Choosing convenience

May 20, 2019

Let’s face it, dealing with chronic illness takes a lot of time and effort. There are the myriad medical appointments, tests, and treatments. There’s handling the day-to-day symptoms. The flares just add to it all. And that’s on top of having fewer “good” hours in a day than most people. It’s exhausting and overwhelming at times.

That’s why, after many years, I have finally decided to choose convenient options without guilt whenever I need to. Yes, it’s better for the environment to use reusable containers instead of sandwich baggies, but I’m using the baggies when I need to. I will still use the reusable containers most of the time, but when I can’t fit all of the containers into my cooler to bring with me to the doctor appointment, or when I’m going to be out all day and I need more space in my bag, or when I need to make my bag as light as possible, or when I can’t keep up with the dishes then yes, I’m going to use the plastic baggies and then throw them away, and I won’t feel guilty about it.

Similarly, I should use rags when I’m cleaning. But that’s more to wash, more to deal with. So I will use paper towels at times and I won’t feel guilty about that. When I’m in a bad flare, I will use paper plates and plastic forks without guilt. I will run the air conditioner if that helps me to feel better. I will take extra long showers when that helps me. And I will do all of it without guilt.

I believe that every person on this planet has a responsibility to do what we can to preserve and improve our environment. But I am also aware that we have to accept our limits. And maybe one shouldn’t come at the cost of the other. I have been adhering to this new mindset for several weeks now and it has been freeing, not to mention helpful. Instead of doing what’s “right” or what I “should” do, I choose what makes the most sense at that moment. Sometimes I use the reusable containers, sometimes the sandwich bags and you know what? Either one is ok.

Now I’m wondering what types of things other folks choose for convenience, and I’d love to hear from you. Please share yours below! It would be good to add to my list and to give other readers more ideas, too. So what shortcuts do you take?


What a difference a haircut makes

May 20, 2019

I recently got a somewhat-drastic haircut, and was surprised by just how good it felt.

This wasn’t totally out of the blue. I had thought about cutting my hair super short for a while. I had it short many years ago, but since just before I got really sick I had grown it out, always having it somewhere between chin-length and almost shoulder-length. Recently I wanted to cut it but chickened out. Then a few weeks ago, as I pulled into the parking lot at SuperCuts (an inexpensive chain) it occurred to me that instead of a trim, I could do something different. I sat in the chair and asked the stylist I’d never met before to cut my hair really short. And she did! It came out even shorter than it had been a dozen years ago.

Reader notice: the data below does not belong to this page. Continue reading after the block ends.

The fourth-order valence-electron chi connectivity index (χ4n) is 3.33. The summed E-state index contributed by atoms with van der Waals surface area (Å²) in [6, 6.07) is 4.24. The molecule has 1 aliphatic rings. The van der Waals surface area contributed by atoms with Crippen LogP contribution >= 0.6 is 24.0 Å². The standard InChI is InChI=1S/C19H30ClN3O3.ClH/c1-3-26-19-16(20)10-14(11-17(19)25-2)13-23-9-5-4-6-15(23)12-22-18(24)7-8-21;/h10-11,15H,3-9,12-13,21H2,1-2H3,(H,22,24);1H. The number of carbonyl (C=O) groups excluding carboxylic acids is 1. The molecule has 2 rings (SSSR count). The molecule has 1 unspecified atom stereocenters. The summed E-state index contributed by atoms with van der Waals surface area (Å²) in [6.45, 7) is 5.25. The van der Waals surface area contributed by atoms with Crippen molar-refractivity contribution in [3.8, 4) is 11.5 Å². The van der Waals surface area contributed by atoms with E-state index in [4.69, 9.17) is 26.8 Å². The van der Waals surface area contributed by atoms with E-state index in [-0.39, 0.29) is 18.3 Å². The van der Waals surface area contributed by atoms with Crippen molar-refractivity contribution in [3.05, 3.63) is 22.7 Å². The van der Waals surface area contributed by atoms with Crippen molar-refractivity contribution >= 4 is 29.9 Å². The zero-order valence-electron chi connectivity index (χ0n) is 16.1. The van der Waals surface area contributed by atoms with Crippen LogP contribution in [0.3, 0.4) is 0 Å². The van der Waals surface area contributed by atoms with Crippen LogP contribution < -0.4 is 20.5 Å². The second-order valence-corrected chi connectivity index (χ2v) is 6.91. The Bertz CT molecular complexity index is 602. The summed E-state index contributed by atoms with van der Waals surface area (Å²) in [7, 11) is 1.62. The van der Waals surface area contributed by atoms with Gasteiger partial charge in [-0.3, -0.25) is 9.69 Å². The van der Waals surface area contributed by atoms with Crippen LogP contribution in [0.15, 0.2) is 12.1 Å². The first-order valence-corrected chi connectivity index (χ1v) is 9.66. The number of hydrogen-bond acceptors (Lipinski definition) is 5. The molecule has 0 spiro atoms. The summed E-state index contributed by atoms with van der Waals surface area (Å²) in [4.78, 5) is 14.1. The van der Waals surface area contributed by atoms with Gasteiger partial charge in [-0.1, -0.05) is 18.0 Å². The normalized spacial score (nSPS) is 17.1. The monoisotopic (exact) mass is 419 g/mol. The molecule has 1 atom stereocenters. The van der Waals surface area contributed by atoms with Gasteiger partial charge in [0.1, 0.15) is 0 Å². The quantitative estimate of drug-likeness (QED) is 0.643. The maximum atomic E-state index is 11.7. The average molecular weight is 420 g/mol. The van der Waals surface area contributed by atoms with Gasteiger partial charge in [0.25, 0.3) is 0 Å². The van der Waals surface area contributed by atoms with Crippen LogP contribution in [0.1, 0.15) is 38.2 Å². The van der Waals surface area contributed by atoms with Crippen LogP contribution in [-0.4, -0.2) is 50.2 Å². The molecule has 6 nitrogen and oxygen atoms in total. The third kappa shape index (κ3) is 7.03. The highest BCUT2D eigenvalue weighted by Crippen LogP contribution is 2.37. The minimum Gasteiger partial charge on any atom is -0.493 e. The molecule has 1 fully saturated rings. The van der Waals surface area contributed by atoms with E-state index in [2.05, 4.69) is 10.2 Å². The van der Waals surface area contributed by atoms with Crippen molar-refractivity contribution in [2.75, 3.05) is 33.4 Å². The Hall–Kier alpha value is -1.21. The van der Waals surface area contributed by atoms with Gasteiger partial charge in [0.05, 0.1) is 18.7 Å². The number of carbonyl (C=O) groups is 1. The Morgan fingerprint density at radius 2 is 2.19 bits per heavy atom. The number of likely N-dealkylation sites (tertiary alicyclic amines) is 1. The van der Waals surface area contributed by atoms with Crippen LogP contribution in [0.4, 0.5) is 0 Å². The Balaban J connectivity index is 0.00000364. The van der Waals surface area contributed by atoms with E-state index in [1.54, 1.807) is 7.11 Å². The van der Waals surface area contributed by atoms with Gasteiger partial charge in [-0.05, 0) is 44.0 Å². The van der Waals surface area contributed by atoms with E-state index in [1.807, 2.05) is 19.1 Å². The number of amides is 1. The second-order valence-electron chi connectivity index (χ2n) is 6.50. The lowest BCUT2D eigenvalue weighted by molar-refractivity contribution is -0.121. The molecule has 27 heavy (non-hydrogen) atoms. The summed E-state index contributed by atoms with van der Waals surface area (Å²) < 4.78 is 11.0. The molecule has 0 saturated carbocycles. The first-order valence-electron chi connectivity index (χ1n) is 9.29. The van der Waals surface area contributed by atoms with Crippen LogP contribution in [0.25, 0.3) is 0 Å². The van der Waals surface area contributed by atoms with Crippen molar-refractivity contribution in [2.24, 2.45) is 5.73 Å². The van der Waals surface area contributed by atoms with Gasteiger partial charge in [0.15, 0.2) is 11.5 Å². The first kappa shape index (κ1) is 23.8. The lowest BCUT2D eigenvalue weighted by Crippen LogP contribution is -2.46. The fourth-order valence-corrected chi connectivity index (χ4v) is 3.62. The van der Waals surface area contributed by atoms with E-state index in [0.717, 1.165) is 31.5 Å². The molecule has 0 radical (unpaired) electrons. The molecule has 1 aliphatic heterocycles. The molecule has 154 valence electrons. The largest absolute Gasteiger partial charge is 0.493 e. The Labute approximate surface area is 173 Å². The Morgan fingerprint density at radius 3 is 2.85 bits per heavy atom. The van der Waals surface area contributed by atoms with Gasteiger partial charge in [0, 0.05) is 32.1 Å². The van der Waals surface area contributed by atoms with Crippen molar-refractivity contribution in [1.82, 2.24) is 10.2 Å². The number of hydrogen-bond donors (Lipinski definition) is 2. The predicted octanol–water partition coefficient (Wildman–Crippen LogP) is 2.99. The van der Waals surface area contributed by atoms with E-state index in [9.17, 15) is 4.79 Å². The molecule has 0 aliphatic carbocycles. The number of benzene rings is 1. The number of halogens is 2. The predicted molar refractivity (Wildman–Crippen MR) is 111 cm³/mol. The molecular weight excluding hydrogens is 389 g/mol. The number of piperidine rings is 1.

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Instead of my haircut, here’s a photo of an adorable furry dog cuddling with me.

I immediately loved it, but it was as I drove home that I questioned why I was downright ecstatic. I mean, it’s just a haircut, right? But it was more than that.

It was me making a conscious choice to change something about my body in a positive way, with no baggage attached. When was the last time I had done that?

Thanks to my chronic illnesses, I so often feel that I don’t have control of my body. A haircut is a small thing, but it’s still a thing I chose to do. And that feels good.


“Don’t let the hormones make you think that you’re crazy”

April 8, 2019

I’m an over-thinker. I always have been, I just didn’t realize it was possible to be any other way. In more recent years, as I have had a lot more time to think and a lot less ability to do other things, I have found myself thinking things through even more. This can be incredibly useful, and has allowed me to research my health condition, for example. But it can also lead to trouble, like when I worry about what certain things mean.

I read a lot, too. I read books, blogs, news articles, Facebook posts. I read about chronic illness. This reading means that I find useful information, but I also learned about things I would probably be better off not knowing. I often wish I could unlearn things.

One thing I wish I didn’t know what how much sicker and more disabled some people are than me. Obviously I knew this in an abstract sense, but being involved in the chronic illness community makes it a lot more real. I also see the high rates of mental illness among those with physical chronic illnesses. I worry that one day I could develop some of these issues. I could become more disabled, develop new physical chronic illnesses, develop mental illnesses, or all 3. This isn’t something I worry about all day every day, but it comes to mind a fair amount.